Editor’s note: This is an updated column about an interesting feature at the Mojave Air & Space Port.
While space-related activities at the Mojave Air & Space Port is one of its major claims to fame, the spaceport’s “boneyard” is also a top attraction.
For newcomers, the boneyard is the area on the north side of the airport where old airplanes are stored and dismantled.
One of the most frequent requests from folks attending or calling for information about Plane Crazy Saturday is to “visit the boneyard”
Due to safety reasons, that’s not possible, but attendees at the March 18, 2017, Plane Crazy Saturday got a fascinating peek into the boneyard’s history.
Alan Redecki, a Space Port veteran and Northrop-Grumman photographer, enlightened his Plane Crazy audience with tales of the boneyard and some of the more bizarre filming projects at the airport.
Redecki spent several years working for Avtel, a former tenant at the airport that “recycled” once-proud queens of the sky into their basic elements which would be used to build their successors and other useful items.
Over the years he has collected some 25,000 photos of the airport.
Redecki dedicated his Plane Crazy presentation to the late Mike Potter, known for his jewel-encrusted cap that was a playful emulation of the “scrambled eggs” on caps worn by high- ranking military officers.
“Mike brought the first airplanes here in the late 1960s,” Redecki said.
When fleets of doomed airliners began arriving following 9/11, the Mojave Tower did not have radar, and landing all of the planes posed a challenge that was met by tower operators.
“We parked them in the dirt,” Redecki said, a practice still used for planes that continue to arrive here, like the big Boeing 747s arriving these days as they are being replaced with more fuel efficient aircraft.
Redecki showed photos of the boneyard covered with airliners awaiting their fate following 911.
“It was really cool to see them all lined up,” he noted to nods from his audience.
It was also interesting to note the millions of dollars and the technology represented by the doomed airliners sitting in the dust awaiting their fate.
Over the years Redecki, impressed by the colorful “tails,” or vertical stabilizers, on the airliners, has collected photos of them into a fascinating book called “Mojave Tailfeathers.” “It is amazing how attached people were to these airplanes, especially the crews who flew them,” he said, displaying photos of tributes written on the sides of the big birds by people who spent many years crewing them, especially an All Nippon Airways 747 covered with written tributes.
One Captain noted that he had spent 4,000 hours in the big bird.
Redecki recalled the time when one of two Air India 747s that had languished at Mojave for years was pressed into service by the Air Force as a test mockup for a project called Airborne Laser.
Eventually abandoned, the Air Force concept involved installing a laser system in a 747 and using it to shoot down incoming missiles using a nose-mounted turret similar to those on the World War II B-24.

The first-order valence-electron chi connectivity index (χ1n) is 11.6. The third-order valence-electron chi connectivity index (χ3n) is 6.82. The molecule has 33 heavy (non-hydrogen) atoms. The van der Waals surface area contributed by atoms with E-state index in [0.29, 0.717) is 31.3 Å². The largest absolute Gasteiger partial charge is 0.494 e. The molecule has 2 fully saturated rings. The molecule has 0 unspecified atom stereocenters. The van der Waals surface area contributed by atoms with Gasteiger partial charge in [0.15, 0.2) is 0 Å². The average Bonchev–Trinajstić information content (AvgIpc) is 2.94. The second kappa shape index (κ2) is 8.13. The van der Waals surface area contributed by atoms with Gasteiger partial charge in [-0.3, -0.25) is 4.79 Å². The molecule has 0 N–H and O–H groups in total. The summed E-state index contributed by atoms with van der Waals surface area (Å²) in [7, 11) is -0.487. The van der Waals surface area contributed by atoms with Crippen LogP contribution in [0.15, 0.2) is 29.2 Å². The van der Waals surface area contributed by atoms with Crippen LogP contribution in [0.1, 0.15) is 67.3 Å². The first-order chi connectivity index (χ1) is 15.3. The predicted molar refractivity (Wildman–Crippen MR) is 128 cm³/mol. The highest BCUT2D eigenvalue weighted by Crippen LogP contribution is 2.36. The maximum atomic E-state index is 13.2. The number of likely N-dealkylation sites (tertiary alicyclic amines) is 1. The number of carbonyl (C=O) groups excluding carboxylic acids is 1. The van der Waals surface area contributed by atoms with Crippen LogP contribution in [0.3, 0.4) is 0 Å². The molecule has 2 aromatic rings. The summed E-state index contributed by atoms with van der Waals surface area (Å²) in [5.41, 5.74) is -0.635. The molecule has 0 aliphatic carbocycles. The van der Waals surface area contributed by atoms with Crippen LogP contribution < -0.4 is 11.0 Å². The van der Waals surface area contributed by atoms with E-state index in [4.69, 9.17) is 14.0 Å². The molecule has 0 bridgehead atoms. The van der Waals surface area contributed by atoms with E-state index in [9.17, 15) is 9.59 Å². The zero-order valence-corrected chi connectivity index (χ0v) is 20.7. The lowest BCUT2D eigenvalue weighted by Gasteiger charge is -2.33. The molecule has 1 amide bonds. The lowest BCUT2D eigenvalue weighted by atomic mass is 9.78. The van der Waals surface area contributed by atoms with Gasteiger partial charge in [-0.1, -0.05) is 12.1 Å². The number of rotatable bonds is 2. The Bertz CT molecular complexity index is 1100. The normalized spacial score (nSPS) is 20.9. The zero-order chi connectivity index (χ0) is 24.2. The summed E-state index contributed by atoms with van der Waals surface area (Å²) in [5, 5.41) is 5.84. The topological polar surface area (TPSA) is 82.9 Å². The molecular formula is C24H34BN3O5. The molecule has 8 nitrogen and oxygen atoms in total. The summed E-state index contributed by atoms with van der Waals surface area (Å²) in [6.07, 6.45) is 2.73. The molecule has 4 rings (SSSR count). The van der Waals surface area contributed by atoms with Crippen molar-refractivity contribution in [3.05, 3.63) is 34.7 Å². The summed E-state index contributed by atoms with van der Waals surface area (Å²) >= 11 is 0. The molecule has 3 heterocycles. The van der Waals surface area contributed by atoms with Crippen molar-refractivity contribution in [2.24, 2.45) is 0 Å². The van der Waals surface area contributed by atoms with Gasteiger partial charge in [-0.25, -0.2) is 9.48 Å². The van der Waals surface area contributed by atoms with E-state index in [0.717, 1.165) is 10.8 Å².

“The wings and tail were removed along with the outboard landing gear and a towbar was attached,” for the plane’s trip to Edwards Air Force Base , Redecki recalled.
In the middle of the night when traffic was light, the hull was towed onto Highway 58. When it reached Nine Mile Hill east of Mojave, the towbar broke, jamming morning commuter traffic for hours until it was repaired.
Some folks noted that the trip was the only time the Airborne Laser was able to stop anything.
The Gimli Glider
One of the most noted aircraft to end its days in Mojave was an Air Canada Boeing 767 whose fuel tank was filled by a crew that confused Metric measurement with the English system resulting in the airplane running out of fuel on a flight.
“The closest airport was a closed military base where a drag race was underway,” Redecki said.
“There was no tower and no way to warn the dragsters that a 767 was about to land on their racetrack.”
Without fuel, none of the aircraft’s systems were operating, including hydraulics to lower the landing gear, and no instruments.
Fortunately, the pilot was a glider pilot who had served at the Gimli, Manitoba, strip when it was in military service.
The airplane’s main gear was lowered by gravity, but the nose wheel failed to lower correctly, which helped slow the plane when it touched down.
No one was seriously injured and Air Canada was chastised in the accident report for multiple failures while the entire crew was praised for their handling of the landing.
The aircraft, nicknamed the “Gimli Glider,” was returned to service and eventually ended up at Mojave along with several other Air Canada 767s, and despite attempts to preserve it, was eventually recycled.
Another interesting airplane stored at Mojave was the Continental DC-10 that dropped debris on a runway at Paris Orly Airport, causing the fatal crash of the supersonic Concorde airliner that eventually led to ending supersonic airline service.
The DC-10 dropped a titanium strip that cut a tire on the Concorde, resulting in a fire and crash that killed everyone on board and four people on the ground.
An investigation revealed that overloading also contributed to the crash.
Redecki also reported on some unusual filming projects he covered while at Mojave, including a Ford truck commercial that supposedly showed the pickup towing a World War II Curtis C-46 cargo aircraft into the air, another depicting a race between a crew of Hollywood “little people” and an elephant towing airplanes (won by the elephant), and the dismantling of a Lockheed Tristar that was shipped in pieces to Oahu to star as the crashed airliner in the “Lost” TV series.
More legends in the aviation history of Mojave.